Remember that particularly nasty college professor who threatened to dock a letter grade from your papers for every misspelling he found? What was his problem, anyway? Shouldn’t the content of your writing matter more than a few spelling mistakes here and there?
Like it or not, your grouchy prof was trying to teach you a valuable lesson. In writing, image matters. Sloppiness reflects poorly on a writer and, by extension, whatever argument the writer is trying to make.
A polished image is even more significant in business blogging than it is in academia. You’re not writing for the eyes of a single professor. You’re trying to establish your credibility with customers and potential customers, credibility that can make or break your business.
So, yes. Spelling matters. And so do all those other those small details that signal to readers the difference between professionalism and amateurism.
Here are a few common blog writing errors that, if I was your professor, would have me reaching for my red pen.
1. Misspelled (or Mis-Capitalized) Proper Nouns
A proper noun is the name of a unique person, place (like a city or state), or organization (like a company or team). Microsoft Word’s spellcheck has a pretty deep dictionary of proper nouns, but with new companies popping up on a regular basis and new people rising to prominence, it doesn’t have all of them.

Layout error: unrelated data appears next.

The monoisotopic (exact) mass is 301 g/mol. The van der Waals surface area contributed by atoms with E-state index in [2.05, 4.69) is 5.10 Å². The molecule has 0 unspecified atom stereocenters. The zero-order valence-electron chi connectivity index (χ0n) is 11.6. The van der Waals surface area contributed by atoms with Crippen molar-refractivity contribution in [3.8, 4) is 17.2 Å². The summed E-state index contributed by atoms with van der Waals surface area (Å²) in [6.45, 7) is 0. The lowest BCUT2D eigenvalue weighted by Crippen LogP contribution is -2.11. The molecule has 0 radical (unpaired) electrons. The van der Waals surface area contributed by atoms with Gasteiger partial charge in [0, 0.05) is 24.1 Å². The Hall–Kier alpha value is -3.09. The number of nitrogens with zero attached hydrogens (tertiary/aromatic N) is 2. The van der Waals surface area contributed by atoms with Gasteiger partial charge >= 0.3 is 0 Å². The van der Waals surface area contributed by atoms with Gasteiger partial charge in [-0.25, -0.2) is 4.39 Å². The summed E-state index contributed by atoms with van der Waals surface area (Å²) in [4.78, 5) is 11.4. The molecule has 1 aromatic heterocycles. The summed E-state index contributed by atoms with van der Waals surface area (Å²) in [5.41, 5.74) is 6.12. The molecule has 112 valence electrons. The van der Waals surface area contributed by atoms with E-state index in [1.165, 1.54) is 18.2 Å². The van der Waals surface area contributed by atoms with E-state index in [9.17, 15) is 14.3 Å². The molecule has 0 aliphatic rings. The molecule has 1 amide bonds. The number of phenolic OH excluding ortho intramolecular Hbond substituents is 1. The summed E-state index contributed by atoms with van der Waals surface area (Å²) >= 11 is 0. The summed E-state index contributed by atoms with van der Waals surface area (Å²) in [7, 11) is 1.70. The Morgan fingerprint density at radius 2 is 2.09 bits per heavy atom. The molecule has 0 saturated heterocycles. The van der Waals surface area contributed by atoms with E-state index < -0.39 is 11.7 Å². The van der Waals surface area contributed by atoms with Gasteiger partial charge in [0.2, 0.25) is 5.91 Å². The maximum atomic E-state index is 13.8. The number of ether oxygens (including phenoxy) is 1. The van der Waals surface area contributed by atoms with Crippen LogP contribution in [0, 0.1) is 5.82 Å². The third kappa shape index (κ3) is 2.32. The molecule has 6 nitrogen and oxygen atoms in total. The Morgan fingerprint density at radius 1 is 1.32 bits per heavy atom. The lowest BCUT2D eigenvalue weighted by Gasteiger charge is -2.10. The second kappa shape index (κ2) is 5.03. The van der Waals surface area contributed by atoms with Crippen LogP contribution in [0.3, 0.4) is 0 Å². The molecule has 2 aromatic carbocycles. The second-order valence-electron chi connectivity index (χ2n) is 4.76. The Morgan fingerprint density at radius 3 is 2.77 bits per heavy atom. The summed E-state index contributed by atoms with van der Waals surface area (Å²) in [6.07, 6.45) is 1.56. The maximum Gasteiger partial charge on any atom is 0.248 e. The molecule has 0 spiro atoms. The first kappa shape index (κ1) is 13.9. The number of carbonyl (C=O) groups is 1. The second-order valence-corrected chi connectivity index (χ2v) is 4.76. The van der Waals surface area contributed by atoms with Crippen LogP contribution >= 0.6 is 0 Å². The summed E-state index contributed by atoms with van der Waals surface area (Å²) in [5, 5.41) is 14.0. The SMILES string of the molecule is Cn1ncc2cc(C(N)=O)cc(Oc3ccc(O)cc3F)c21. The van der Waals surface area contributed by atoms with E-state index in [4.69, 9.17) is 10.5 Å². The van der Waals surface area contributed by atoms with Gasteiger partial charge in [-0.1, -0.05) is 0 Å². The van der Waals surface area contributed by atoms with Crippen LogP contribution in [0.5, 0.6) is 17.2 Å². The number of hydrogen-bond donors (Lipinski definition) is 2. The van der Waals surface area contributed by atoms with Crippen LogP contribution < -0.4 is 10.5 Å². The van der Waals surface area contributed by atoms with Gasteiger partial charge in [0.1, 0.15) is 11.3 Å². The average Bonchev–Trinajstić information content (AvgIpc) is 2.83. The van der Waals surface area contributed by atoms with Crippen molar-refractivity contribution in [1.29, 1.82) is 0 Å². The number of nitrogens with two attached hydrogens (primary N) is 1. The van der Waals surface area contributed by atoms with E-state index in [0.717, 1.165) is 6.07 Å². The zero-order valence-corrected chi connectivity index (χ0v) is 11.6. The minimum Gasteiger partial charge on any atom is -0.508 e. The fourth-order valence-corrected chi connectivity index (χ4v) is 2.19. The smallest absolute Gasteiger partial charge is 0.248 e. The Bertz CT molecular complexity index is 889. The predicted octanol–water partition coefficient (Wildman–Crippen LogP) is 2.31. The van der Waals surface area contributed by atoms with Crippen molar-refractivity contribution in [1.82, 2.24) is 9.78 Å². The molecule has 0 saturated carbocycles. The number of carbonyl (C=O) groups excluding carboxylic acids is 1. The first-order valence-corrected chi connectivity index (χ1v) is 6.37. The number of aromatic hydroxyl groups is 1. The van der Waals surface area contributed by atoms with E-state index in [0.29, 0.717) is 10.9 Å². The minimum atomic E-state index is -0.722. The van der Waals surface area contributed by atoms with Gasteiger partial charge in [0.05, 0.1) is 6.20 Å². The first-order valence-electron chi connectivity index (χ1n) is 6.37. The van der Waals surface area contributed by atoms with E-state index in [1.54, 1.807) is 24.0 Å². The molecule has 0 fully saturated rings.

If you see that little red squiggly line under a proper noun in Word, don’t assume you have it right. There’s no excuse for not checking it. It’s a 10 second Google search.
One of the things people frequently get wrong is internal capitalization:
- “HubSpot” has a capitalized “S” in the middle of it.
- “Salesforce” has a lower case “f.”
- “Facebook” has a lower case “b.”
- “LinkedIn” has a capitalized “I.”
Also look out for punctuation:
- “McDonald’s” contains an apostrophe.
- “Five Guys” does not.
Check these things before you publish and avoid looking stupid.
2. Double Spacing after Periods
Turns out my middle school typing teacher was wrong. (Do they still have typing teachers?) There’s no good reason to hit the spacebar twice after a period. And there’s a very good reason not to; it looks horrible in online content.
If you can’t restrain yourself from double spacing, do a search and replace in Word to change all your double spaces to singles.
3. Putting the Comma in the Wrong Place
In American English, when a sentence contains a quotation, the comma at the end of the quotation goes inside the quote. It might seem like a small thing, but these are the kinds of things that—even if they can't actually articulate the rule—readers see as subtle indicators that the content they're reading is less professional.
Let me demonstrate:
- Right: "I love content," Matt said.
- Wrong: "I love content", Matt said.
4. Writing ‘Blog’ When You Mean ‘Blog Post’
What you’re reading right now is a blog post. Or maybe it’s a blog article. Or a blog entry. What it is not is a blog. A blog is an online platform for publishing consecutive, individual articles. It is not the articles themselves.
Maybe one day the word “blog” will evolve to include individual posts in its definition, but that day has yet to arrive. Read any of the leading marketing sites that discuss blogging. They never call individual articles blogs, and neither should you.
You want to sound like the thought leaders, not the wannabes.
Get an Editor!
What if you can’t trust yourself to catch any of these sloppy mistakes? At the very least, have a coworker, friend, or family member give your writing a once-over before you publish. Or better yet, if you have the money for it, invest in an editor. As I wrote about recently, if your choice is between spending money on a freelance writer or an editor, go for the editor.